Motion Pictures Laboratories (MovieLabs), together with member studios, has published a white paper presenting an industry vision for the future of media creation technology by 2030.
MovieLabs is a non-profit technology research lab jointly run by Paramount Pictures, Sony Pictures Entertainment, Universal Pictures, Walt Disney Pictures and Television, and Warner Bros. Entertainment.
The paper, jointly authored by MovieLabs and technology leadership teams from Hollywood studios, paints a picture of future technology and discusses the need for the industry to work together now on new software, hardware and production workflows to support and enable new ways to create content over the next 10 years. The white paper is available for free download on the MovieLabs website.
The 2030 Vision paper lays out key principles to form the foundation of this technological future, with examples and a discussion of the broader implications of each. The principles envision a future in which:
- All assets are created or ingested straight into the cloud and do not need to be moved.
- Applications come to the media.
- Propagation and distribution of assets is a “publish” function.
- Archives are deep libraries with access policies matching speed, availability and security to the economics of the cloud.
- Preservation of digital assets includes the future means to access and edit them.
- Every individual on a project is identified and verified, and their access permissions are efficiently and consistently managed.
- All media creation happens in a highly secure environment that adapts rapidly to changing threats.
- Individual media elements are referenced, accessed, tracked and interrelated using a universal linking system.
- Media workflows are non-destructive and dynamically created using common interfaces, underlying data formats and metadata.
- Workflows are designed around real-time iteration and feedback.
The paper predicts that many mundane or repetitive production tasks will be accomplished through artificial intelligence-enhanced tools, automation, bots and processes.
The publication of the paper will be supported with a panel discussion at the IBC Conference in Amsterdam. The panel, “Hollywood’s Vision for the Future of Production in 2030,” will include senior technology leaders from five major Hollywood motion picture studios and will take place Sept. 15 at 2:15 p.m. at the IBC Conference in the Forum room of the RAI Amsterdam Conference Centre. More details can be found here.
“While the next 10 years will bring significant opportunities, there are still major challenges and inherent inefficiencies in our production workflows that threaten to limit our future ability to innovate,” said Richard Berger, CEO of MovieLabs, in a statement. “We have been working closely with studio technology leaders and strategizing how to integrate new technologies that empower filmmakers to create ever more compelling content with more speed and efficiency. By laying out these principles publicly, we hope to catalyze an industry dialog and fuel innovation, encouraging companies and organizations to help us deliver on these ideas.”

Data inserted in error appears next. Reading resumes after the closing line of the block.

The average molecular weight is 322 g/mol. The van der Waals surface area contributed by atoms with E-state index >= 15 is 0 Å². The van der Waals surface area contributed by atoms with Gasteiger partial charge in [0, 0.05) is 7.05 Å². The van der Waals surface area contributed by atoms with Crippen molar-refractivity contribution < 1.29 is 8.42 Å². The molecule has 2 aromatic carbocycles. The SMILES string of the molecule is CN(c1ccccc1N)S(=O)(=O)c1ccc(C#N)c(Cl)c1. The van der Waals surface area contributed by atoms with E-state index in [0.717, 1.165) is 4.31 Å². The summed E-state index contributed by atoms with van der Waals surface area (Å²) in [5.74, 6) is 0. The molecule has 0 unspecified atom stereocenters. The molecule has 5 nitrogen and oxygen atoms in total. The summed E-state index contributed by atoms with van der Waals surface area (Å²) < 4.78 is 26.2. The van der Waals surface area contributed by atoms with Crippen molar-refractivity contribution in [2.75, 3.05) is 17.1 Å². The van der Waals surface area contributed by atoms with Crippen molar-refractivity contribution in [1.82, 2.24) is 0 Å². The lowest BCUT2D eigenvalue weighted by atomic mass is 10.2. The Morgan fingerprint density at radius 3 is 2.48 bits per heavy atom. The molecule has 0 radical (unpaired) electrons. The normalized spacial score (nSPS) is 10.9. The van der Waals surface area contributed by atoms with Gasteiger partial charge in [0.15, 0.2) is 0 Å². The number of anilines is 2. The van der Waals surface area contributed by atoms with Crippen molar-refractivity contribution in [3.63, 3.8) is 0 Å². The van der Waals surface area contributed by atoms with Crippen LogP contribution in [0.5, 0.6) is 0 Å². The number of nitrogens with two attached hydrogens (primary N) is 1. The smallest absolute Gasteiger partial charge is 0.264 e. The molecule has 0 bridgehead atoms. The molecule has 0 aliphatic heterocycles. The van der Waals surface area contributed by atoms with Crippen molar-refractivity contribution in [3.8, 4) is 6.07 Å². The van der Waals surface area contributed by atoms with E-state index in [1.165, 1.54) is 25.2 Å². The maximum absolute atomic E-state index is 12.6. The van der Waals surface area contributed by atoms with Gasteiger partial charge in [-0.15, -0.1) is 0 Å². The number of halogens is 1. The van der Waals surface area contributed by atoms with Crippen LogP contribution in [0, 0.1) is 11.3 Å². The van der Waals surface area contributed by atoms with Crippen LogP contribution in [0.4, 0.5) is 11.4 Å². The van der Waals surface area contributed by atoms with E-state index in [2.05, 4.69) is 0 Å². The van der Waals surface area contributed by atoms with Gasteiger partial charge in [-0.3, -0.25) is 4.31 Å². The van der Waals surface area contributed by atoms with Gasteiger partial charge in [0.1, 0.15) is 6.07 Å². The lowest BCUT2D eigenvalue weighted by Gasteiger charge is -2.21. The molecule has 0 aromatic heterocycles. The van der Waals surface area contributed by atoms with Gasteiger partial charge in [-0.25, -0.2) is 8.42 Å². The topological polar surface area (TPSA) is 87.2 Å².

“The MovieLabs 2030 Vision Paper is the culmination of the technological opportunities emerging today that the major stakeholders in entertainment — particularly movie studios — are committed to making available for mainstream productions over the next decade,” said Anthony Guarino, EVP, worldwide technical operations, Paramount Pictures, in a statement. “Ideally, the white paper becomes a catalyst for all participants in our industry to confidently make the technology development investments needed to underpin the next-generation workflows and guiding principles. Paramount Pictures looks forward to working with production service partners to encourage development efforts that will bring forward solutions that support this vision.”
“Sony Pictures Entertainment has a deep appreciation for the role that current and future technologies play in content creation,” said Don Eklund, CTO, Sony Pictures, in a statement. “As a subsidiary of a technology focused company, we benefit from the power of Sony R&D and Sony’s product groups. The MovieLabs 2030 document represents the contribution of multiple studios to forecast and embrace the impact that cloud, ML, and a range of hardware and software will have on our industry. We consider this a living document that will evolve over time and provide appreciated insight.”
“With film production experiencing unprecedented growth, and new innovative forms of storytelling capturing our audiences’ attention, we’re proud to be collaborating across the industry to envision new technological paradigms for our filmmakers so we can efficiently deliver worldwide audiences compelling entertainment,” said Michael Wise, SVP and CTO, Universal Pictures, in a statement.
“Disney looks forward to working with the industry to strategically integrate technology developments into the production process over the next 10 years,” said Shadi Almassizadeh, VP, motion picture architecture and engineering, Walt Disney Studios, in a statement.
“In today’s entertainment landscape, creativity and technological innovation are inextricably linked,” said Vicky Colf, CTO, Warner Bros. Entertainment, in a statement. “The MovieLabs 2030 vision does the important work of focusing on technology tools and processes which enable content creator artistry and ingenuity, while delivering efficiency, agility, and security to the ever evolving production environment.”